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I have a requirement to format large numbers like 4,316,000 as "4.3m".

How can I do this in C#?

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1  
Um, programming language? Platform? Help us out here. The short answer is: write some code to format various ranges of values appropriately based on requirements. –  Jim Lamb Oct 12 '09 at 16:03
1  
@Jim: c# is in the tags for the question. The question could help by making that a little more obvious. –  Matt Hamsmith Oct 12 '09 at 16:06
    
Jim is a troll! –  John Gietzen Oct 12 '09 at 16:26
    
you could also add the tag money or finance... Would help a lot of peeps :) –  Florian Doyon Oct 12 '09 at 16:26
    
@John Gietzen: Microsoft hires trolls as program managers? –  MusiGenesis Oct 12 '09 at 16:29

4 Answers 4

up vote 14 down vote accepted

You can use Log10 to determine the correct break. Something like this could work:

double number = 4316000;

int mag = (int)(Math.Floor(Math.Log10(number))/3); // Truncates to 6, divides to 2
double divisor = Math.Pow(10, mag*3);

double shortNumber = number / divisor;

string suffix;
switch(mag)
{
    case 0:
        suffix = string.Empty;
        break;
    case 1:
        suffix = "k";
        break;
    case 2:
        suffix = "m";
        break;
    case 3:
        suffix = "b";
        break;
}
string result = shortNumber.ToString("N1") + suffix; // 4.3m
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1  
Voted for truth. –  Florian Doyon Oct 12 '09 at 16:24
    
Gotta love the Occam's Razor approach! –  code4life Apr 18 '13 at 14:49

divide the number by 1000000.0, then append an "m".

remember to round the number to 1 decimal place.

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this works if it's always trying to do millions, but not if he wants thousands, millions, billions, etc. –  Reed Copsey Oct 12 '09 at 16:10
    
the question asked about numbers like 4,316,000 as "4.3m", other formats were not in the requirements :) –  John Boker Oct 12 '09 at 18:02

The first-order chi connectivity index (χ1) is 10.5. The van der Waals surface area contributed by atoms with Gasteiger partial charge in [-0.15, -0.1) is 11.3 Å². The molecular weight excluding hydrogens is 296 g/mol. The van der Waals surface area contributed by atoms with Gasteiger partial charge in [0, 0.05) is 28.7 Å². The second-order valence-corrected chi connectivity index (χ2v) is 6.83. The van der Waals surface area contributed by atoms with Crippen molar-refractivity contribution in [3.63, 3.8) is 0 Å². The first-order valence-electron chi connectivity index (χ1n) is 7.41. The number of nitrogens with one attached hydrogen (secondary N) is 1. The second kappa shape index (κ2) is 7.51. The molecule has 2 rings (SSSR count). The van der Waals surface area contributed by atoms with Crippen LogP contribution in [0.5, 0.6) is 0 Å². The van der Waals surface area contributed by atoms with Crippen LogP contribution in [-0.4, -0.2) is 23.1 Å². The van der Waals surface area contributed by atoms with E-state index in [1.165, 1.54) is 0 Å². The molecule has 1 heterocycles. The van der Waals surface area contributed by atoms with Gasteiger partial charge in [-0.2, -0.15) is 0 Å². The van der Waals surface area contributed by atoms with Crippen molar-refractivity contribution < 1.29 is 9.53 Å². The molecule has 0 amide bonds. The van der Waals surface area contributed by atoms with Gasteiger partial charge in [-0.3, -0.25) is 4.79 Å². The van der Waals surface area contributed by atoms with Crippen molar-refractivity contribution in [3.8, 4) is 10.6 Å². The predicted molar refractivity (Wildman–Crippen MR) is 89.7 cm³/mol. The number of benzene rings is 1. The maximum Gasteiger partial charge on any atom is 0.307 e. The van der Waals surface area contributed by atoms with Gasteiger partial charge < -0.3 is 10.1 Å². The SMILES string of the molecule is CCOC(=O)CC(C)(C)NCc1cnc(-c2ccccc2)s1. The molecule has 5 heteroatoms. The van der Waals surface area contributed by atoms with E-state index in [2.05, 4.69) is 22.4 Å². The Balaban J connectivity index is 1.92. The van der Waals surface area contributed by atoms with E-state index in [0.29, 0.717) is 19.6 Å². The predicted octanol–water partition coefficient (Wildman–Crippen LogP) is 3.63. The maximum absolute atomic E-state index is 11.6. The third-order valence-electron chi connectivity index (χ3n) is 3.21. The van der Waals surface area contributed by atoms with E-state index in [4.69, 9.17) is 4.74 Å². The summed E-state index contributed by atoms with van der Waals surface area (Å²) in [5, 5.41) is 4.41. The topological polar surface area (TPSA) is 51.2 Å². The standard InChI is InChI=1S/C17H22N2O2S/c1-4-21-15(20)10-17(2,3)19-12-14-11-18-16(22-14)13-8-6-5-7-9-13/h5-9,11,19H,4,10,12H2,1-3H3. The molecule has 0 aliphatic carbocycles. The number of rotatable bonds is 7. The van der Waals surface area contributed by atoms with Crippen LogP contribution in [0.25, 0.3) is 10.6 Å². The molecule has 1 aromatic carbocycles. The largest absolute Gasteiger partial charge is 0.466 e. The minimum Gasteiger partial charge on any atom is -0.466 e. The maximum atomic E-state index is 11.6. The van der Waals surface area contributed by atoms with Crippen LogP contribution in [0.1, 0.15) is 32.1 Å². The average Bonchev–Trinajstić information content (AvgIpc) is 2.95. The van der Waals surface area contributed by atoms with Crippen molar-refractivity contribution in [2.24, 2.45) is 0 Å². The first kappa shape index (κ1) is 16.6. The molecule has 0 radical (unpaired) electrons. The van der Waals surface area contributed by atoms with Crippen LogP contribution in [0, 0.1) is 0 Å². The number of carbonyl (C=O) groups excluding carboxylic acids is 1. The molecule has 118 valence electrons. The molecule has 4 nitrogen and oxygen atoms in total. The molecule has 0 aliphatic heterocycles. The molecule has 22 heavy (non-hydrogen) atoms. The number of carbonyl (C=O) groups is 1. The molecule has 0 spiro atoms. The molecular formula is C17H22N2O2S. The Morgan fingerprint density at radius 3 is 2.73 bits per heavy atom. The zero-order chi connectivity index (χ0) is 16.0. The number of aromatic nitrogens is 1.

long valueToFormat = 4316000;
var dict = new Dictionary<long, string>() {
    {1000000000, "b"},
    {1000000, "m"},
    {1000, "k"}
 };

 string formattedValue = valueToFormat.ToString();
 foreach (long n in dict.Keys.OrderBy(k => k)) {
     if (valueToFormat < n) {
         continue;
     }
     double value = Math.Round(valueToFormat / (double)n, 1);
     formattedValue = String.Format("{0}{1}", value, dict[n]);
 }
 Console.WriteLine(formattedValue);
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If you're only running on Windows you could use a p-invoke declaration in C# or VB.NET to call the Win32 functions StrFormatByteSizeW or StrFormatByteSize64. If your application/site is guaranteed to be running on at least Vista SP1 or Server 2008 there's also StrFormatByteSizeEx with a few more options.

Sample from the MSDN docs:

Numeric value   Text string 
532             532 bytes 
1340            1.30KB 
23506           22.9KB 
2400016         2.29MB 
2400000000      2.23GB

These APIs also handle localization correctly for non-English users.

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This wouldn't do 4,316,000 as "4.3m", like the question asked, but rather "4.12MB" –  Reed Copsey Oct 12 '09 at 16:28
    
Oops, read the question as regarding binary divisors, instead of decimal divisors. –  devstuff Oct 13 '09 at 2:07

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